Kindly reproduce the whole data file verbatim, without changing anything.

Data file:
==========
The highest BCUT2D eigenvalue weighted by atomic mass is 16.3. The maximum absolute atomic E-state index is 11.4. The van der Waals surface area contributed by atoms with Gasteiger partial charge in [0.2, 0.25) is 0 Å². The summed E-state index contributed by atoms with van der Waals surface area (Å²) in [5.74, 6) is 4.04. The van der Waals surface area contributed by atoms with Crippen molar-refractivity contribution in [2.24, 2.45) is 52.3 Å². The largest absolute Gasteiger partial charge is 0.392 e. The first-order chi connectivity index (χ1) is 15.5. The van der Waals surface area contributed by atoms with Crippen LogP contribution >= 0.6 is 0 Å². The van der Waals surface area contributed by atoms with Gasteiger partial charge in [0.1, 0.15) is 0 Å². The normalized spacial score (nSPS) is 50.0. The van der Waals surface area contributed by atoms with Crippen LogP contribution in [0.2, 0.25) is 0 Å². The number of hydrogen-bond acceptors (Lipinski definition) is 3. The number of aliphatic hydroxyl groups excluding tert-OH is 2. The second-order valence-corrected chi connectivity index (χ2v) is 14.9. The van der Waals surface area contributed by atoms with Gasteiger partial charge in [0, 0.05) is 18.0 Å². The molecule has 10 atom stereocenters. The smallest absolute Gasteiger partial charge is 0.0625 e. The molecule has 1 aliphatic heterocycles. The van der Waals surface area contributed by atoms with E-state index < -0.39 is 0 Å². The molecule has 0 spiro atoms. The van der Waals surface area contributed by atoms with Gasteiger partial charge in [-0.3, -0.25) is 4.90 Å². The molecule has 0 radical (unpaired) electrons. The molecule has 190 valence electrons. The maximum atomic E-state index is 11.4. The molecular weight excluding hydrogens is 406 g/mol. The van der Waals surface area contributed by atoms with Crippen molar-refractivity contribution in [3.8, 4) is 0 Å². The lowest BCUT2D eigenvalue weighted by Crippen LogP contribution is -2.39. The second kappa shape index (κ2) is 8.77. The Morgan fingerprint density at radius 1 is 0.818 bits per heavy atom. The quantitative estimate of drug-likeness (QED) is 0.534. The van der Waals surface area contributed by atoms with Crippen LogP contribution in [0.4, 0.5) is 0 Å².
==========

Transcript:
The highest BCUT2D eigenvalue weighted by atomic mass is 16.3. The maximum absolute atomic E-state index is 11.4. The van der Waals surface area contributed by atoms with Gasteiger partial charge in [0.2, 0.25) is 0 Å². The summed E-state index contributed by atoms with van der Waals surface area (Å²) in [5.74, 6) is 4.04. The van der Waals surface area contributed by atoms with Crippen molar-refractivity contribution in [2.24, 2.45) is 52.3 Å². The largest absolute Gasteiger partial charge is 0.392 e. The first-order chi connectivity index (χ1) is 15.5. The van der Waals surface area contributed by atoms with Crippen LogP contribution >= 0.6 is 0 Å². The van der Waals surface area contributed by atoms with Gasteiger partial charge in [0.1, 0.15) is 0 Å². The normalized spacial score (nSPS) is 50.0. The van der Waals surface area contributed by atoms with Crippen LogP contribution in [0.2, 0.25) is 0 Å². The number of hydrogen-bond acceptors (Lipinski definition) is 3. The number of aliphatic hydroxyl groups excluding tert-OH is 2. The second-order valence-corrected chi connectivity index (χ2v) is 14.9. The van der Waals surface area contributed by atoms with Gasteiger partial charge in [0, 0.05) is 18.0 Å². The molecule has 10 atom stereocenters. The smallest absolute Gasteiger partial charge is 0.0625 e. The molecule has 1 aliphatic heterocycles. The van der Waals surface area contributed by atoms with E-state index < -0.39 is 0 Å². The molecule has 0 spiro atoms. The van der Waals surface area contributed by atoms with Gasteiger partial charge in [-0.3, -0.25) is 4.90 Å². The molecule has 0 radical (unpaired) electrons. The molecule has 190 valence electrons. The maximum atomic E-state index is 11.4. The molecular weight excluding hydrogens is 406 g/mol. The van der Waals surface area contributed by atoms with Crippen molar-refractivity contribution in [3.8, 4) is 0 Å². The lowest BCUT2D eigenvalue weighted by Crippen LogP contribution is -2.39. The second kappa shape index (κ2) is 8.77. The Morgan fingerprint density at radius 1 is 0.818 bits per heavy atom. The quantitative estimate of drug-likeness (QED) is 0.534. The van der Waals surface area contributed by atoms with Crippen LogP contribution in [0.4, 0.5) is 0 Å².